With the fourth sequel released in 2011 to so-so reviews and modest box office profit (comparatively), I wonder if the Disney film makers debated over continuing the series. Perhaps that is the reason behind the six-year gap. Or maybe they figured it was wise not to rush production, as they did with the others. Whatever the case, I am very glad they went ahead, but also very glad they wrote this installment as the “final” one. Hopefully they will keep to that promise, because this one wrapped the entire series up with a perfect bow.

As a writer of a sequel series, I comprehend the unique challenges. I am fortunate in that my sequel is about the lives of a family, which inherently means there is no “end”, and my readers don’t expect each book to follow a standard conflict/resolution, encapsulated story plot structure. On the other hand, I run the risk of the characters growing old and tired, literally as they age within the pages, but also in creating new, fresh, exciting adventures for them. Then there are the continuity issues, which become more challenging as the series goes on. Luckily for the Pirates writers, fans will probably overlook small mistakes, or even glaring plot holes, as long as the movie is entertaining. Writers of novels are not so fortunate!

Was Dead Men Tell No Tales an excellent, flawless movie? Not even close. Depp, while still fabulous, is getting older, and the character of Captain Sparrow isn’t fresh any more. To me, Depp/Sparrow seemed a bit tired, or maybe I have grown tired of him. Still, he is fun, no question of that! I also liked the story of Javier Bardem’s Captain Salazar, particularly as it related to the genesis of Captain Jack.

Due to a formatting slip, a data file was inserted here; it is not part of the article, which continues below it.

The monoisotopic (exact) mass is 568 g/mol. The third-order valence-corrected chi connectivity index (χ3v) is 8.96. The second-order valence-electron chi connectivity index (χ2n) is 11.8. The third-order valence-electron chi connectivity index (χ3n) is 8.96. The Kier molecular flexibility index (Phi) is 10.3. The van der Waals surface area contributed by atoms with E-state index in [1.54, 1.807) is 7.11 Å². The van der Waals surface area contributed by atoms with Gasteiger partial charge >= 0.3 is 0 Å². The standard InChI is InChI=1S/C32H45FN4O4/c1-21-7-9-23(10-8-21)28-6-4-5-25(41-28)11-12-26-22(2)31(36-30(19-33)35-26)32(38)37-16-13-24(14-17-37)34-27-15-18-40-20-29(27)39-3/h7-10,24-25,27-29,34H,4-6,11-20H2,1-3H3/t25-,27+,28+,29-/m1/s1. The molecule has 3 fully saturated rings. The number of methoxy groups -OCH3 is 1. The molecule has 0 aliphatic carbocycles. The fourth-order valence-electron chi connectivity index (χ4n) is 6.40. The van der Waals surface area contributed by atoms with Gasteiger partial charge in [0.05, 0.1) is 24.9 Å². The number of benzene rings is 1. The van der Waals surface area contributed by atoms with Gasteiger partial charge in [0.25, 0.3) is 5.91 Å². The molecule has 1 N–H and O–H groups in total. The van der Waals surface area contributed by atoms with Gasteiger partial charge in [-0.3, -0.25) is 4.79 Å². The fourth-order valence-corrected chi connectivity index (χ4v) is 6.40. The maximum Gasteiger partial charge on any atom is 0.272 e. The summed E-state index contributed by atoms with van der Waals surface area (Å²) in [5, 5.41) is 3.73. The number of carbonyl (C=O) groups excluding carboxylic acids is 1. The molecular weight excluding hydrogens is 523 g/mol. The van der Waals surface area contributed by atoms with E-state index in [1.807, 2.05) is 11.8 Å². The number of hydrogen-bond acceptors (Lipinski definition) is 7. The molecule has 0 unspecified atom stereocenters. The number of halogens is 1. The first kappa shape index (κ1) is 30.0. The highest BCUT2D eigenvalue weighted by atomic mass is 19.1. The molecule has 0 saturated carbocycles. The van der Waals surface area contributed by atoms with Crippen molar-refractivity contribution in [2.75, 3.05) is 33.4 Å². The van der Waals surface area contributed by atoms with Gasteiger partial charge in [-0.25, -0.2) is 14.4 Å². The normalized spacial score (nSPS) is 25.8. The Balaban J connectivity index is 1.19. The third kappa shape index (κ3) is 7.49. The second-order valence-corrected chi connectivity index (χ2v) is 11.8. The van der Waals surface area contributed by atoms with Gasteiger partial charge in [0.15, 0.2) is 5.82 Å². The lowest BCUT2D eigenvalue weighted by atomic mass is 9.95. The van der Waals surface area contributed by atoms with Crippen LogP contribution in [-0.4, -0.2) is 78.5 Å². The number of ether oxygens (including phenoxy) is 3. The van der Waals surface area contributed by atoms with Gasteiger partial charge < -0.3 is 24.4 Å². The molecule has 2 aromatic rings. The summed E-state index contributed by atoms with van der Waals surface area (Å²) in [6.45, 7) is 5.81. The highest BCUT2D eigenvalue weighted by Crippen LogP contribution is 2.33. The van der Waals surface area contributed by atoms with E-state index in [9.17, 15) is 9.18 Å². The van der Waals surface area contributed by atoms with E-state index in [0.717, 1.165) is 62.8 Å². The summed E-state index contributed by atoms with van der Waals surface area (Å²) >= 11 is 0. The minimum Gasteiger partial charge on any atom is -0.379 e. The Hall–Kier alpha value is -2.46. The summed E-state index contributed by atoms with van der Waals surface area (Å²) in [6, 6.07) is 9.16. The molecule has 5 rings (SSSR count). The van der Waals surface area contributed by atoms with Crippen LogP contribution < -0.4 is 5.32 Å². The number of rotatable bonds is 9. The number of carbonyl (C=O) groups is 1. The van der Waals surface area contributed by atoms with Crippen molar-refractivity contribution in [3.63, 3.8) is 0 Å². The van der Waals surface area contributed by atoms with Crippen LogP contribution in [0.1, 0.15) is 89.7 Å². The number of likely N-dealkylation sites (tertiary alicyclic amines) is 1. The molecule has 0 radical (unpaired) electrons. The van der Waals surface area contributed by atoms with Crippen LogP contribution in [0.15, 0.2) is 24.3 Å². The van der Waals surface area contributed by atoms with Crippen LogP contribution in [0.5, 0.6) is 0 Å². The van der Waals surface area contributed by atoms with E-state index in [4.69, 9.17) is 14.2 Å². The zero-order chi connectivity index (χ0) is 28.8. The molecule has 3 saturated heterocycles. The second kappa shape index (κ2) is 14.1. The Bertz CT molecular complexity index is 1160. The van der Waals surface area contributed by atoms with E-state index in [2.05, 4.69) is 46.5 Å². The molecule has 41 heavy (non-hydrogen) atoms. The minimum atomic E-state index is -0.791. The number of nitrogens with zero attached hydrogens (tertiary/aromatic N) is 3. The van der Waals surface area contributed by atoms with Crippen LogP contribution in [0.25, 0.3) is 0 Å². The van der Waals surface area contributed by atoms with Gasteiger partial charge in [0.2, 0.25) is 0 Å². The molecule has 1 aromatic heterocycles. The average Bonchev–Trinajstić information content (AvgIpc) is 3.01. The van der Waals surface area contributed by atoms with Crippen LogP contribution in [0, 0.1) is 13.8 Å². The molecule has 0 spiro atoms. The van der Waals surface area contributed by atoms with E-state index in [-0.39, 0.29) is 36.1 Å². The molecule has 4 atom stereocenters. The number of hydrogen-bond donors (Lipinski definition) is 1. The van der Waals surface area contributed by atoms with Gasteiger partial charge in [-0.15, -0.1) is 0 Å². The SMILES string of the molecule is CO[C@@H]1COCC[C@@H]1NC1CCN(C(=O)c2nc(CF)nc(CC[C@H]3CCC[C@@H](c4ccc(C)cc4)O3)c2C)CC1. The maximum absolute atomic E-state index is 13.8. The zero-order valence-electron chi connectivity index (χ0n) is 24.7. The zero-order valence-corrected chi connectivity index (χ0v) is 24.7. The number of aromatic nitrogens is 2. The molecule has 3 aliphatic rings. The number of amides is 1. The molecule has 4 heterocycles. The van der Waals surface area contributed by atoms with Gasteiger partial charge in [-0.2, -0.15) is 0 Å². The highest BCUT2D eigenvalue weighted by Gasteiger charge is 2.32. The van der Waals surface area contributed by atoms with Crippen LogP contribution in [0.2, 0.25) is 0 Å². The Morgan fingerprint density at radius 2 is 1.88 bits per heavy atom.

Were there plot issues? Yes, and probably more than I am aware of since I can barely remember the last movie. Truly, I could care less. I went in to the theater knowing it would not be perfect, but also confident I would be wildly entertained. I laughed, I was on the edge of my seat, I gasped, I was spooked, and I cried. Yep, the ending is a tearjerker, in several respects. All in all, a well done movie that I thoroughly enjoyed. Go see it!

 

King Arthur: Legend of the Sword

click for IMDB page

The timeless legends of King Arthur, the Knights of the Round Table, Merlin, and Camelot have received movie attention countless times. The first was in 1904, the American silent film Parsifal, one of a handful of movies created with Thomas Edison’s kinetophone device. In our more modern age of cinema (roughly the 1950s onward) Arthurian legend has been the inspiration for multiple major Hollywood releases in every type imaginable, including animated. For a comprehensive list, visit THIS WIKIPEDIA PAGE.

Hasn’t the story been told enough? Is it even possible to dream up something new? Are movie goers interested in this ancient legend?